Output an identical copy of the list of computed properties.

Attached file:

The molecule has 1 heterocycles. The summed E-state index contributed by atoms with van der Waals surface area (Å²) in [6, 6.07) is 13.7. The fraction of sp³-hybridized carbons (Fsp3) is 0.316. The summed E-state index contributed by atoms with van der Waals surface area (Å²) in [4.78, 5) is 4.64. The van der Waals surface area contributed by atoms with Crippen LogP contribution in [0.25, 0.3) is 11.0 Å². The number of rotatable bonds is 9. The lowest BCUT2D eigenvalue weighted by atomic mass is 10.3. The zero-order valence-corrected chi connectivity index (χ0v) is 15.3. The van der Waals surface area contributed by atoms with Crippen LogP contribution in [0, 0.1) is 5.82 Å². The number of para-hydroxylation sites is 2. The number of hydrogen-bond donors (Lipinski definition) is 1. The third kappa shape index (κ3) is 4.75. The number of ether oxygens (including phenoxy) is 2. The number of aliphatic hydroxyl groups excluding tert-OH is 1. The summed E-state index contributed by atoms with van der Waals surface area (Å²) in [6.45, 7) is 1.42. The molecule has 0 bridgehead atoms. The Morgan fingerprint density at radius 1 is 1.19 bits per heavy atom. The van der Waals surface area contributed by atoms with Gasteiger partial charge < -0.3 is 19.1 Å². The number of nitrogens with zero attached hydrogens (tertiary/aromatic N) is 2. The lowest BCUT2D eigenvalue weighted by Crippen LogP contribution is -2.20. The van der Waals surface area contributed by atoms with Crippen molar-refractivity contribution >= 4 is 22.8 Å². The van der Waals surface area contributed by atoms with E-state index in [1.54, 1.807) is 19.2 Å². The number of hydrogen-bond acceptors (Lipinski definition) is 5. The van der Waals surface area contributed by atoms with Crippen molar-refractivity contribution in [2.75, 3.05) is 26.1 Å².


The molecule has 1 heterocycles. The summed E-state index contributed by atoms with van der Waals surface area (Å²) in [6, 6.07) is 13.7. The fraction of sp³-hybridized carbons (Fsp3) is 0.316. The summed E-state index contributed by atoms with van der Waals surface area (Å²) in [4.78, 5) is 4.64. The van der Waals surface area contributed by atoms with Crippen LogP contribution in [0.25, 0.3) is 11.0 Å². The number of rotatable bonds is 9. The lowest BCUT2D eigenvalue weighted by atomic mass is 10.3. The zero-order valence-corrected chi connectivity index (χ0v) is 15.3. The van der Waals surface area contributed by atoms with Crippen LogP contribution in [0, 0.1) is 5.82 Å². The number of para-hydroxylation sites is 2. The number of hydrogen-bond donors (Lipinski definition) is 1. The third kappa shape index (κ3) is 4.75. The number of ether oxygens (including phenoxy) is 2. The number of aliphatic hydroxyl groups excluding tert-OH is 1. The summed E-state index contributed by atoms with van der Waals surface area (Å²) in [6.45, 7) is 1.42. The molecule has 0 bridgehead atoms. The Morgan fingerprint density at radius 1 is 1.19 bits per heavy atom. The van der Waals surface area contributed by atoms with Gasteiger partial charge < -0.3 is 19.1 Å². The number of nitrogens with zero attached hydrogens (tertiary/aromatic N) is 2. The lowest BCUT2D eigenvalue weighted by Crippen LogP contribution is -2.20. The van der Waals surface area contributed by atoms with Crippen molar-refractivity contribution >= 4 is 22.8 Å². The van der Waals surface area contributed by atoms with E-state index in [1.54, 1.807) is 19.2 Å². The number of hydrogen-bond acceptors (Lipinski definition) is 5. The van der Waals surface area contributed by atoms with Crippen molar-refractivity contribution in [2.75, 3.05) is 26.1 Å².